Associated Phenotypes for an Assertion are phenotypes that have been observed and recorded in patients documented to have the specific variant for which the Assertion has been created. The Associated Phenotypes field is hand curated and terms are drawn from the Human Phenotype Ontology (HPO).
Curating Associated Phenotypes¶
Associated Phenotypes for an Assertion are a collection of the Associated Phenotypes taken from the Assertion’s supporting Evidence Items.
Any phenotypes added to an Assertion’s Associated Phenotypes field must occur in at least one of the supporting Evidence Items (EIDs). Note that when an HPO term is added to an EID, it has been reported in the specific evidence source for that EID in a patient with the specific CIViC Variant for that EID.
Supporting EIDs for a given Assertion may be drawn from categories of different generality (i.e. an EID for “Cancer” may support an Assertion for melanoma). Therefore, curators should be careful to only draw HPO terms to use in the Assertion from EIDs that strictly match the Assertion Disease and Variant in a highly specific manner.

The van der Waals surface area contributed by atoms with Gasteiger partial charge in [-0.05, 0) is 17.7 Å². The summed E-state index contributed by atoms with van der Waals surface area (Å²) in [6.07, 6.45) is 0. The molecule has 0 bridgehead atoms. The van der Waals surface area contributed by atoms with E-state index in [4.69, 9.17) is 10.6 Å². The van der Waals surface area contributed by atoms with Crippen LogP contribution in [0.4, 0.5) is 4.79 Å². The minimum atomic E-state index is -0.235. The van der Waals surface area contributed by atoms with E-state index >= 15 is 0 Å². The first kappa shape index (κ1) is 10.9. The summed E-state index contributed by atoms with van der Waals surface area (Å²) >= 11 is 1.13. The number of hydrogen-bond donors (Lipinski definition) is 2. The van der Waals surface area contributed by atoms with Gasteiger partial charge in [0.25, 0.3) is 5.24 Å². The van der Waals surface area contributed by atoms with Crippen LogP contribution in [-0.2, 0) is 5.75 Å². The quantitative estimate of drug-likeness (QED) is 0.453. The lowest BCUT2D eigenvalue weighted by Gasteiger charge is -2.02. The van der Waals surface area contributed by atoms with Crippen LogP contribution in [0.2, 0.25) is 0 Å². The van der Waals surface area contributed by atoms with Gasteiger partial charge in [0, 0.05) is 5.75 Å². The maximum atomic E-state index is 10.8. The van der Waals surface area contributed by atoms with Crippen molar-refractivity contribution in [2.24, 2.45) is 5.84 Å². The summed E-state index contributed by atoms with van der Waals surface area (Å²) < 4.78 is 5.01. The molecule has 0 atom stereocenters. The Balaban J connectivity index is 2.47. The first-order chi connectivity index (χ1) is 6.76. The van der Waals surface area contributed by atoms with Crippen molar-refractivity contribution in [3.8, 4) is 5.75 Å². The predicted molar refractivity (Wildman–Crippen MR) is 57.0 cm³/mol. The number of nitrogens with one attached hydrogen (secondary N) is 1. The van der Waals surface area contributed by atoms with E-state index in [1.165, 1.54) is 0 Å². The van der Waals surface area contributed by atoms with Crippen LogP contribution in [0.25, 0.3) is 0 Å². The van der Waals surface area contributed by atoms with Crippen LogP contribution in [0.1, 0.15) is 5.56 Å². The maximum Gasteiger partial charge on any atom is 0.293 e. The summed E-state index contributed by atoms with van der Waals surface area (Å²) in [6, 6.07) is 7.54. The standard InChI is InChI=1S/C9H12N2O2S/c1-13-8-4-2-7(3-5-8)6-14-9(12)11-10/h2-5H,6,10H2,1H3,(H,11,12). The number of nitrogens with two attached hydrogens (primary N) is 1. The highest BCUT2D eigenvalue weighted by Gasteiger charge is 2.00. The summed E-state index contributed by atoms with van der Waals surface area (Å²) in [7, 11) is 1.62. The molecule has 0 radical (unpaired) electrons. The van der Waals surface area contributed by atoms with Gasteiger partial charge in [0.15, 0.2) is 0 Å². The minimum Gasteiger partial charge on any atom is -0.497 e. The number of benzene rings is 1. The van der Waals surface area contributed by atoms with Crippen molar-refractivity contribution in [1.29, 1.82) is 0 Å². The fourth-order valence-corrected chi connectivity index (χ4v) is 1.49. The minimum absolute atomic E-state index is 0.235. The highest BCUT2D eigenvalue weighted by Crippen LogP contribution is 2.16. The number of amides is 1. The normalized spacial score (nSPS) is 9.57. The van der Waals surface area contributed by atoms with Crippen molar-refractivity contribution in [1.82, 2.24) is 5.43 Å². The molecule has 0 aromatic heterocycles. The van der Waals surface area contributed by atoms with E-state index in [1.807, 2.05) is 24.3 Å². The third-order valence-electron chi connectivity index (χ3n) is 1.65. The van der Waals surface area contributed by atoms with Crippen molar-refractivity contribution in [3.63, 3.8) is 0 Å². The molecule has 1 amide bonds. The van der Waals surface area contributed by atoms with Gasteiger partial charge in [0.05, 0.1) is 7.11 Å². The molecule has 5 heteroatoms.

Note that the HPO Terms chosen for Associated Phenotypes for an Assertion do not give quantitative data. For instance a given HPO term may be found in multiple supporting EIDs for an Assertion, while a second HPO term may occur only once in the collection of supporting EIDs. In the Assertion, both terms will occur only once. Therefore the information on frequency of phenotype observation is not carried over into the Assertion. While the collection of evidence supporting an Assertion should do a good job of covering the field for that given variant, CIViC Clinical Significance, and disease, the system of publishing on variants and noting Associated Phenotypes may not yet be reliable enough to use literature curation as a measure for phenotype frequency, especially when the numbers are small. For variants with larger bodies of curated literature in CIViC, advanced search functions can give statistics on phenotype frequency occurring in literature for a given variant.